Gold prices fell early this week, according to Kitco. This is on the wake of October reports for the US economy showing more growth than expected. However, a recent webcast featuring Franco-Nevada chairman Pierre Lassonde and CEO of U.S. Global Investors Frank Holmes explained that this price drop might present more of an opportunity for investors than a problem. Lower prices allow for gold enthusiasts to buy gold more easily in the short term, after all. This can add value to their portfolios in case of long-term growth. And according to Lassonde, gold has a bright future in the long-term.
For now, let’s start with gold’s early November stumble. This comes after a strong showing for the yellow metal in the final week of October. Three primary reasons narrow down this sudden drop in gold prices. These include positive developments in the US-China trade war, higher than expected October data from the US service sector, and news of rate cuts and steady rates from global banks.
“Gold prices fell early this week”
FX Empire reports China said Tuesday that it has reached a consensus with the US “in principle” over a phone call on Friday, November 1st, bringing us closer to “phase one” of the partial trade deal agreed to in early October. While Bloomberg states that the two world leaders are still in minor debates over the specifics of their tariffs, they also report optimism on reaching the deal soon from both US and Chinese analysts.
“China and the U.S. have now embarked on a path seeking practical solutions,” Chinese Academy of Social Sciences member Li Yang told Bloomberg. The government think tank member continued “I feel like the likelihood for a major clash or start of a new cold war has disappeared.”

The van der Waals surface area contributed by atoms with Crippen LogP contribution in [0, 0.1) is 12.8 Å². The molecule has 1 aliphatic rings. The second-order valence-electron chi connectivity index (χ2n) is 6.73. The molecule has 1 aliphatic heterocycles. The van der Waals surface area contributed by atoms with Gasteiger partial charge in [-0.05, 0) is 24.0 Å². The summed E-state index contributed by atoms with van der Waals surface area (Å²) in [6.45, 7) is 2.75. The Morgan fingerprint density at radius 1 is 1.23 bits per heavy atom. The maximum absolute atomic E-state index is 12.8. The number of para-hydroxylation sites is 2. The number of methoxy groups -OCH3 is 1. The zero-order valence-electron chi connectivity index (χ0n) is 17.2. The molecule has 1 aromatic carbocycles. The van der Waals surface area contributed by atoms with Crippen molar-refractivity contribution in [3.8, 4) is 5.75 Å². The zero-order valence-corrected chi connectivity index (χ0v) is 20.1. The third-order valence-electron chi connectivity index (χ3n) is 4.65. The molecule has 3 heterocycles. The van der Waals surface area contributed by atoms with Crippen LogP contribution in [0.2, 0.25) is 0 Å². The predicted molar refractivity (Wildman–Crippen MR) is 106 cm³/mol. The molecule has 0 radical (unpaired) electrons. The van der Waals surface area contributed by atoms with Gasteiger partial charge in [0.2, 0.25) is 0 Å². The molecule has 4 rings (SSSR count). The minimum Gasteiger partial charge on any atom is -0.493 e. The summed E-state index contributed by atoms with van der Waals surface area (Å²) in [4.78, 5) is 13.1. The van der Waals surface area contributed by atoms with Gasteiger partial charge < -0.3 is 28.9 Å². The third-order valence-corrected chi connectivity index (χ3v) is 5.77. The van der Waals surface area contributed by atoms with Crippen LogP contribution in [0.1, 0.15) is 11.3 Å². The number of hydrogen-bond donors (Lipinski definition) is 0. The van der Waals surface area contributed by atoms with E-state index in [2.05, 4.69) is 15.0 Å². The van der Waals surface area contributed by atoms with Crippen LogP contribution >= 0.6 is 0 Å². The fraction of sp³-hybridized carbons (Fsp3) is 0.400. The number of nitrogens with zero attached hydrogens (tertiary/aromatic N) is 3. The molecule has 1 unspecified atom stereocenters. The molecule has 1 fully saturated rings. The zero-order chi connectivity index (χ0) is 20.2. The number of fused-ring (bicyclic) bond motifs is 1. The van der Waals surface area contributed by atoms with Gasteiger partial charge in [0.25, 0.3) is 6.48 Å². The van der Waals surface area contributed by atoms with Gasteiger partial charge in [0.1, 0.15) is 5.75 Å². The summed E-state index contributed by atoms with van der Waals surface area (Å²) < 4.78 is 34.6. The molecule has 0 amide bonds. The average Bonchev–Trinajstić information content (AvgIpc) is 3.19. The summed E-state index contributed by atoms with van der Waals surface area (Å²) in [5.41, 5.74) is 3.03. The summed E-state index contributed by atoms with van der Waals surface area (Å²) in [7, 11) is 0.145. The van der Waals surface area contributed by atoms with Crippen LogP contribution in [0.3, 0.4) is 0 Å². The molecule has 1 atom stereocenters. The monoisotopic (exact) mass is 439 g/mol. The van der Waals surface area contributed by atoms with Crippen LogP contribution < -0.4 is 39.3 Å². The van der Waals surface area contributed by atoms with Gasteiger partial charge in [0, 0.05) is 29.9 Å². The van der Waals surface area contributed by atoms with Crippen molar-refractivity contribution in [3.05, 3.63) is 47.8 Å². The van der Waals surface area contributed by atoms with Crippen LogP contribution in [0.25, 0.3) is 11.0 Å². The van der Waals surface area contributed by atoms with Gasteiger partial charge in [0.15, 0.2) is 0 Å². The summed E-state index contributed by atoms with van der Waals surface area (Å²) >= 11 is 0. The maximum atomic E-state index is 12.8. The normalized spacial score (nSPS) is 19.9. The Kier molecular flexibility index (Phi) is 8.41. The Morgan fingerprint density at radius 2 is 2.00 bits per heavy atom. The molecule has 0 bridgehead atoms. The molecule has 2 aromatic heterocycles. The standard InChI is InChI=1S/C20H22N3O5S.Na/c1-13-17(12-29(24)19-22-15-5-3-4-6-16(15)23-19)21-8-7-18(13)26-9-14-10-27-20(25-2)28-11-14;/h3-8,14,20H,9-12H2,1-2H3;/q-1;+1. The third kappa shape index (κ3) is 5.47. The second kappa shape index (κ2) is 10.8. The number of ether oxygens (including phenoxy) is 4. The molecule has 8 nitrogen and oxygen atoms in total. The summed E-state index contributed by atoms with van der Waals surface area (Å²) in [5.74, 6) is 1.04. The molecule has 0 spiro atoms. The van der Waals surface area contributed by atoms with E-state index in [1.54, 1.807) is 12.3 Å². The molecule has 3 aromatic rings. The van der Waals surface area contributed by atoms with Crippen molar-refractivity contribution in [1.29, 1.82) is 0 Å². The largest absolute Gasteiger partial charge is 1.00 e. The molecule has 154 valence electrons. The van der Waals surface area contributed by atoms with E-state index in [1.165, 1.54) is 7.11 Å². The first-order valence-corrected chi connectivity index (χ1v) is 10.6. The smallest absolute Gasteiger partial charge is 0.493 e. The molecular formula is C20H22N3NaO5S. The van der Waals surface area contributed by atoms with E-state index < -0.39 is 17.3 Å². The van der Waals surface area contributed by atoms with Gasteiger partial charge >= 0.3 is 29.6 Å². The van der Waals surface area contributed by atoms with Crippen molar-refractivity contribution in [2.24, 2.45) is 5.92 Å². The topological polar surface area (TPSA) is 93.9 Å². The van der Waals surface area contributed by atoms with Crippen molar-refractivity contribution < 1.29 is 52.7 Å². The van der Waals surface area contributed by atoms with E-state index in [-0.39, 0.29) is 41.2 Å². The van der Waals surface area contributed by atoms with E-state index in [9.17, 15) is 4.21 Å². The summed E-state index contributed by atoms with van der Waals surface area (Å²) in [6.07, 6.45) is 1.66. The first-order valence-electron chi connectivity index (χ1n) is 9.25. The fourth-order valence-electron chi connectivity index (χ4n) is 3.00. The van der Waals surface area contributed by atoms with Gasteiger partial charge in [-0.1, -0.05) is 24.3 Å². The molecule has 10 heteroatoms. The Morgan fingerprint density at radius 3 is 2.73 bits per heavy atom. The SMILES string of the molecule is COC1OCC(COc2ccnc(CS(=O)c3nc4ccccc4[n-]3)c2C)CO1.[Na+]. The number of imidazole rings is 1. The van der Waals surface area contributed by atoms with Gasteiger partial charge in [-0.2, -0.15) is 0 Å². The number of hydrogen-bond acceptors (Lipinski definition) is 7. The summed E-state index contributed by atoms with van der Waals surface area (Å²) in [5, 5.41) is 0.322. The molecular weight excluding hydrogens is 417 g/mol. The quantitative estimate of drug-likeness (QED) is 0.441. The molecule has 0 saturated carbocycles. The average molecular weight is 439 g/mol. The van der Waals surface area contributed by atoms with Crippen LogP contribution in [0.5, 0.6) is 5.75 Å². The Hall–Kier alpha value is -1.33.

Senior analyst at Beijing’s Sino-Ocean Capital Gai Xinzhe agreed, telling Bloomberg “[Chinese President] Xi’s speech endorsed the trade optimism as he indicated that he sees negotiations as the right way to solve disputes.”
On the American side, US Commerce Secretary Wilburr Ross said in Bangkok on Tuesday that he was “hopeful that phase one will be [a] precursor for a much more robust set of agreements.”
Bloomberg reports that Chinese President Xi Jinping has agreed to sign phase one once tariff negotiations reach an agreeable point.
“Gold has a bright future in the long-term”
The second reason for gold’s sudden price drop lies in higher than expected October reports from the US Service Sector. This is according to recent data from the Institute of Supply Management. According to Kitco, the Non-Manufacturing Purchasing Managers Index rose to a reading of 54.7% in October, up 2.1% from September. This surprised the market consensus, which only expected a 0.9% increase. Kitco states readings over 50 are seen as a sign of economic growth. The growth rate increases as figures rise further above 50.
“This represents continued growth in the non-manufacturing sector, at a faster rate,” explains the ISM report. “The non-manufacturing sector had an uptick in growth after reflecting a pullback in September. The respondents continue to be concerned about tariffs, labor resources and the geopolitical climate.”
Kitco reports that gold prices dropped 1.33% in immediate reaction to the report, on top of the 1% they fell from both positive US-China sentiment as well as increased risk appetite.